FRAMINGHAM (04/20/2000) - It looks likely that the cost of setting up DSL circuits will drop thanks to technology known as line sharing.
Digital subscriber line carrier Rhythms NetConnections has cut an interim deal to use US West phone lines for free when Rhythms sets up DSL phone services in any of the 14 states in US West territory.
While that deal is eye-popping, other carriers have agreed to pay US$5.40 per month as the interim price, about one-quarter of the $20 to $25 competitive local exchange carriers (CLEC) pay now to use phone lines owned by regional Bell operating companies.
That is a significant saving on a service that retails for $60 or so per month.
Carriers could pass the savings on to customers. Whether they will is still up in the air because the final cost of line sharing has not been set yet.
Line sharing is the practice of one carrier running high-speed DSL service on a phone line while a second carrier supplies regular phone service on the same line. CLECs argue that because the lines are already in place and DSL doesn't disrupt the phone service, it costs RBOCs nothing to share the line so CLECs should pay nothing.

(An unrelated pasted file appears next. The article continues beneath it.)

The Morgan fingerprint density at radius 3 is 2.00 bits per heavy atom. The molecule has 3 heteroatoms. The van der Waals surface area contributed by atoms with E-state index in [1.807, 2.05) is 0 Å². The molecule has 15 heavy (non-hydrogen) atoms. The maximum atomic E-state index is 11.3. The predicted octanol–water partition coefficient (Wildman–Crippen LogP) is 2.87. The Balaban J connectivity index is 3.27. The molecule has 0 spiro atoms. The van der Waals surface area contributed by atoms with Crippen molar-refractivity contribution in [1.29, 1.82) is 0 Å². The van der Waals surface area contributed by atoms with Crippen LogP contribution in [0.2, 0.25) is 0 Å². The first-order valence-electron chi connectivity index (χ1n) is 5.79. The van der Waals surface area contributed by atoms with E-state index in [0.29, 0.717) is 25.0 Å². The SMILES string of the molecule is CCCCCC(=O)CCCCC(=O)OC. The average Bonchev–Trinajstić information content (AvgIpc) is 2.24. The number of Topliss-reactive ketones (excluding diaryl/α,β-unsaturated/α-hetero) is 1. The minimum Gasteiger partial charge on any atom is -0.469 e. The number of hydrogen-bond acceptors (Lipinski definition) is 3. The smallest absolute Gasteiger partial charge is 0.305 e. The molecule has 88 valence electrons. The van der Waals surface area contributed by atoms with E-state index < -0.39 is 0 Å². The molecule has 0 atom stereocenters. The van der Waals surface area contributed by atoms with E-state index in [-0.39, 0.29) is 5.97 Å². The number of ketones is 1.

State regulators around the country are holding hearings to determine what the actual costs are to RBOCs and to set a price in each state that RBOCs are allowed to charge.
Low-cost line sharing should encourage more aggressive DSL deployment because it is a dramatic improvement in the business case for DSL CLECs, says Strategis Group, a network analysis firm in Washington, D.C.
The Rhythms-US West agreement is more symbolic than concrete because, while the companies have agreed to the price, they have not actually agreed to how they will carry out line sharing. Even so, it is a good sign, Strategis says; and there are others.
For example, Bell Atlantic acknowledges in a New York regulatory filing that its actual cost of line sharing is zero, a significant admission, according to Dean Hardt, senior counsel for DSL CLEC Covad Communications.
It will be hard for Bell Atlantic to argue for any fee for something that costs it nothing, Hardt says.